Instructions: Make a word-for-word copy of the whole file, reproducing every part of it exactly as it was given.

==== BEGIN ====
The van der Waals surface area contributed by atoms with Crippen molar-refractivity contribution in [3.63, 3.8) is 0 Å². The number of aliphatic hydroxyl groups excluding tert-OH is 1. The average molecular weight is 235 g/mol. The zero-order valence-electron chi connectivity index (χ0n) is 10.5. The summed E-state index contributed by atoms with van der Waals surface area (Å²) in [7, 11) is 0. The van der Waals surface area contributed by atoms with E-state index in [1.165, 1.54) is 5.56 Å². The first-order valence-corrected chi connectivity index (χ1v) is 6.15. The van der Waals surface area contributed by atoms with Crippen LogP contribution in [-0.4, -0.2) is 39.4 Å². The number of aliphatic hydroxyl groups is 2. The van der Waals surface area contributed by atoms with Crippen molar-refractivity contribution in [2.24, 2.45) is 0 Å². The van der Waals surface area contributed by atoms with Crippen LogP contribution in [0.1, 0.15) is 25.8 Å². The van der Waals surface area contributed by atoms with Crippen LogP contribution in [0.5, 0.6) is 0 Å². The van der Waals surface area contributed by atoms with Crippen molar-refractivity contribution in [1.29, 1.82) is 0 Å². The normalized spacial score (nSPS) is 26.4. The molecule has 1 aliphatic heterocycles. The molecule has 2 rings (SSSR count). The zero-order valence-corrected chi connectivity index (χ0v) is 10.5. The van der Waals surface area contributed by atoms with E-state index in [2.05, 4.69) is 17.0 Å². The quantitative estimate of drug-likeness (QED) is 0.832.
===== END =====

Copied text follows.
The van der Waals surface area contributed by atoms with Crippen molar-refractivity contribution in [3.63, 3.8) is 0 Å². The number of aliphatic hydroxyl groups excluding tert-OH is 1. The average molecular weight is 235 g/mol. The zero-order valence-electron chi connectivity index (χ0n) is 10.5. The summed E-state index contributed by atoms with van der Waals surface area (Å²) in [7, 11) is 0. The van der Waals surface area contributed by atoms with E-state index in [1.165, 1.54) is 5.56 Å². The first-order valence-corrected chi connectivity index (χ1v) is 6.15. The van der Waals surface area contributed by atoms with Crippen LogP contribution in [-0.4, -0.2) is 39.4 Å². The number of aliphatic hydroxyl groups is 2. The van der Waals surface area contributed by atoms with Crippen molar-refractivity contribution in [2.24, 2.45) is 0 Å². The van der Waals surface area contributed by atoms with Crippen LogP contribution in [0.1, 0.15) is 25.8 Å². The van der Waals surface area contributed by atoms with Crippen LogP contribution in [0.5, 0.6) is 0 Å². The van der Waals surface area contributed by atoms with Crippen molar-refractivity contribution in [1.29, 1.82) is 0 Å². The normalized spacial score (nSPS) is 26.4. The molecule has 1 aliphatic heterocycles. The molecule has 2 rings (SSSR count). The zero-order valence-corrected chi connectivity index (χ0v) is 10.5. The van der Waals surface area contributed by atoms with E-state index in [2.05, 4.69) is 17.0 Å². The quantitative estimate of drug-likeness (QED) is 0.832.